Social insurance first took root under the German "Iron Chancellor" Otto von Bismark, and later flowered for millions of destitute, Depression-era Americans.
But it has reached its fullest bloom under a more exotic flag, during a breezier time - modern-day Chile.
Despite sharp opposition, Chilean leaders in 1981 enacted a social-security system that has pulled the public retirement program back from the edge of insolvency and helped millions of Chilean workers clamber from penury to prosperity.
The program has won endorsements from former domestic opponents like Chilean labor leaders and foreign skeptics, such as Federal Reserve Chairman Alan Greenspan. It's gaining support as a model for reform of Social Security through privatization.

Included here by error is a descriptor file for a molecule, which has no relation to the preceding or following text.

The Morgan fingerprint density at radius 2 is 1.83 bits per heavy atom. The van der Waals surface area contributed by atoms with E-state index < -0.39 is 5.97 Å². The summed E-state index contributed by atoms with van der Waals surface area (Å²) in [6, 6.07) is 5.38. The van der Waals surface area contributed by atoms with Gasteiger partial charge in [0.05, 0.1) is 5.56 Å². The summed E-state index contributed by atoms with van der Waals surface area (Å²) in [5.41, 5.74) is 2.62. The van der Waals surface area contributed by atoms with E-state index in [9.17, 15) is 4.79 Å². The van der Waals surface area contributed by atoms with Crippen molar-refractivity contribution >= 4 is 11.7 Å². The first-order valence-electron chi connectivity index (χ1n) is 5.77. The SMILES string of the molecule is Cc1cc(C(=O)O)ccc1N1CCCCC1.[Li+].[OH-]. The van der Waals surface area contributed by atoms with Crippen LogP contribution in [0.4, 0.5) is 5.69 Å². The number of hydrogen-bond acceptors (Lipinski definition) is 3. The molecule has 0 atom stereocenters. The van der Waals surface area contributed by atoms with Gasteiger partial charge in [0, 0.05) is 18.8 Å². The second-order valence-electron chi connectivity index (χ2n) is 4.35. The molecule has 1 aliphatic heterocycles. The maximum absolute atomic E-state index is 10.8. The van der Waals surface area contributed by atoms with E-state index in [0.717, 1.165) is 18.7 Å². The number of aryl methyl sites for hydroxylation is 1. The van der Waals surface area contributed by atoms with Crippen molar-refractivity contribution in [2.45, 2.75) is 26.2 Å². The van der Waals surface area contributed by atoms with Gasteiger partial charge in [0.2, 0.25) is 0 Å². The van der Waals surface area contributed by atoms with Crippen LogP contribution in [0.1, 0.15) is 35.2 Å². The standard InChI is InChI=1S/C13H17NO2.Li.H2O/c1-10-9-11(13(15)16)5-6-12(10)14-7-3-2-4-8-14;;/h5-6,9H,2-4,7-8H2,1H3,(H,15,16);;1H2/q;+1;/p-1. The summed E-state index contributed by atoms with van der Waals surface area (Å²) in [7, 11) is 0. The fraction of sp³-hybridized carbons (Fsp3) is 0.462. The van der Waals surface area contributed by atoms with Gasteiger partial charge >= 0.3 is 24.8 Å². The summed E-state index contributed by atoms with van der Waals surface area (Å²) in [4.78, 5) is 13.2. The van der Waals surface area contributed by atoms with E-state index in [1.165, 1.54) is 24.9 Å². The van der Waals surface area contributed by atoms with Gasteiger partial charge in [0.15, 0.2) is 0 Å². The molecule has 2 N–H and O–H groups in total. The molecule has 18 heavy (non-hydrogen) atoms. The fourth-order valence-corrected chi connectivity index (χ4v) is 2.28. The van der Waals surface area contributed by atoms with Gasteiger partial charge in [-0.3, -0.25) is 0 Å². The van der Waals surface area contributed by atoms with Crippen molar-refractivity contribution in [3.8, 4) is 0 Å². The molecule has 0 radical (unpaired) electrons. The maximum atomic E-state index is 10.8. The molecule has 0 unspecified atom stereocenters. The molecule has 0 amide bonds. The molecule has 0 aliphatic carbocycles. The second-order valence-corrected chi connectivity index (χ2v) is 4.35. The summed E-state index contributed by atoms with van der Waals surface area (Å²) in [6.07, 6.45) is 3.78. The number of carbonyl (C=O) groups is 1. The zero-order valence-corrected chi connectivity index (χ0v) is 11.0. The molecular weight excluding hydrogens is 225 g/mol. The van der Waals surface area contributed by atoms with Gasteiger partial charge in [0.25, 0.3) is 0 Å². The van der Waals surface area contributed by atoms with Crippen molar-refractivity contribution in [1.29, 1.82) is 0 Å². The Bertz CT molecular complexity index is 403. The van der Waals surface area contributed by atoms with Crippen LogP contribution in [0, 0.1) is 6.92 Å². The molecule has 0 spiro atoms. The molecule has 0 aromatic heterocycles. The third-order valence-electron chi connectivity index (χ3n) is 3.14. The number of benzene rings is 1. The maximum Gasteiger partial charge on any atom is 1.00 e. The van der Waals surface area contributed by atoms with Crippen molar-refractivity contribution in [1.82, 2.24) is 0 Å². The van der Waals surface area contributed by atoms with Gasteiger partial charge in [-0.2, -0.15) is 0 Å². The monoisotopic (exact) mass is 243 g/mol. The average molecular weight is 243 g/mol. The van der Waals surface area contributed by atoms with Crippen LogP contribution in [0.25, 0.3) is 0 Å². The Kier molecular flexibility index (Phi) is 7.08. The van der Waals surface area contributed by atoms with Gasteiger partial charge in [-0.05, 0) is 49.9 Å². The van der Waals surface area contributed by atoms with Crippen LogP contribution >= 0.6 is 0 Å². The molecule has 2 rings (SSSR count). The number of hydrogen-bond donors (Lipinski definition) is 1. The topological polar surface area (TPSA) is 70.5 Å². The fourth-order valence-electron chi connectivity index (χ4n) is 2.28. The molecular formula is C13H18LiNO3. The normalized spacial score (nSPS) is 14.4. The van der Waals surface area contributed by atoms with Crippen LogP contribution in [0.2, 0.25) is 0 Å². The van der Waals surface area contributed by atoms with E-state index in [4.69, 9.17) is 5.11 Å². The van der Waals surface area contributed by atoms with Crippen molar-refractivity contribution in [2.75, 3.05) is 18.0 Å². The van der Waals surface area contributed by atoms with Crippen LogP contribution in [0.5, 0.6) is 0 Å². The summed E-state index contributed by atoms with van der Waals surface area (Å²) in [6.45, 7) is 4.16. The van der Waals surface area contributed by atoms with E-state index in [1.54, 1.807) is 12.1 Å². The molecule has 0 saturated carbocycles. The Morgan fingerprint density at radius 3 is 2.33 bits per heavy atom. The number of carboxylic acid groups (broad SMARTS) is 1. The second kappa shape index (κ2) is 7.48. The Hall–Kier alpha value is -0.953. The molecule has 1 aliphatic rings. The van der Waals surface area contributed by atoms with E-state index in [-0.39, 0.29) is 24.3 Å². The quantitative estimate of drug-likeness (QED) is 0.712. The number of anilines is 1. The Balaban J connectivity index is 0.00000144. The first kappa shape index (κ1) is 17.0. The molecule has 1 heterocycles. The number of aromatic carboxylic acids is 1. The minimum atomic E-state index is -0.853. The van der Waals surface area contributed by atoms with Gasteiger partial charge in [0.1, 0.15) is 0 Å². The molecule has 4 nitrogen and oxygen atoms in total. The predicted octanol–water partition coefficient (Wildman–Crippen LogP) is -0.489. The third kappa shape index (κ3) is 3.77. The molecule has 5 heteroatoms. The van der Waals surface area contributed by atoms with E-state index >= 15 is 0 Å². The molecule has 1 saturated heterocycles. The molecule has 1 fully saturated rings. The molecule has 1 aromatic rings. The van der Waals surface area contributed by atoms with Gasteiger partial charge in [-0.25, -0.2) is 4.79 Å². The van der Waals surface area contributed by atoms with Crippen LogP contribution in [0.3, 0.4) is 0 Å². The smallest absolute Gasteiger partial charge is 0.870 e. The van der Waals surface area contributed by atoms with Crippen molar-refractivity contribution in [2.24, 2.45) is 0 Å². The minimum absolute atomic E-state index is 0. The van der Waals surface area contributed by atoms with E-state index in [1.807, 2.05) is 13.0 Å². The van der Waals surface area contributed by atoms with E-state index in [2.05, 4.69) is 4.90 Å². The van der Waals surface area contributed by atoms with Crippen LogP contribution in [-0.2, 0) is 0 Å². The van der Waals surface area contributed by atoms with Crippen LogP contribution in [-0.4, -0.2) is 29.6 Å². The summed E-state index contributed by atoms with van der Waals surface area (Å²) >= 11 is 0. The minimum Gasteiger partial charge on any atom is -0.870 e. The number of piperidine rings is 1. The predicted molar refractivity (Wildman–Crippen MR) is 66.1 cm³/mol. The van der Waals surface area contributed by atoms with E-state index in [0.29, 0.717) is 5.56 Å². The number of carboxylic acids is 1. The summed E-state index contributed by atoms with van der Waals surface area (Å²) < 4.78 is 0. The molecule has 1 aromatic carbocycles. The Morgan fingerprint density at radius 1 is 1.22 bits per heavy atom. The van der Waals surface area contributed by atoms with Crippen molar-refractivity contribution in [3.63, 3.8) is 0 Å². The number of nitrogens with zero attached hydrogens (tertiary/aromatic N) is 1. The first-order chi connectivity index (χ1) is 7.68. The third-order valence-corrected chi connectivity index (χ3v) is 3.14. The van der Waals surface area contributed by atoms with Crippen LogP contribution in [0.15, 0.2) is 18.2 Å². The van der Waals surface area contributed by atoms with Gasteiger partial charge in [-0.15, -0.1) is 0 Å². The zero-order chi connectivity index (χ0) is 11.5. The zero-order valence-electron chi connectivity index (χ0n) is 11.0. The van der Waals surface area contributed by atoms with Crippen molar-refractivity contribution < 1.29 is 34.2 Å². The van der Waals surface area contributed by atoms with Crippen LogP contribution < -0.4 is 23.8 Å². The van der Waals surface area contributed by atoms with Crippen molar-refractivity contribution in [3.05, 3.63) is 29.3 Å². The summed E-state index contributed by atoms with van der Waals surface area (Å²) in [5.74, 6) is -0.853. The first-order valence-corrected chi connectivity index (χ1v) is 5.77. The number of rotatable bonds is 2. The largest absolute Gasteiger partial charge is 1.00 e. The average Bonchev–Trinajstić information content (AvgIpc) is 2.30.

The model is simple. Instead of the pay-as-you-go scheme conceived by Bismark and adopted as the centerpiece initiative of the New Deal, Chile's program requires workers to put 10 percent of their income into a retirement account of their choosing.
They control it. They own it.
Since enactment, the system has yielded average annual returns of 10.9 percent above inflation, says Jose Pinera, who launched it as Chile's labor minister. And such solid returns follow a low-risk portfolio approach.
Consequently, even though the Chilean stock market has plunged 35 percent this year, the average personal pension has fallen just 2.5 percent, says Mr. Pinera.
"My slogan is," he says, "a revolutionary reform with a conservative execution."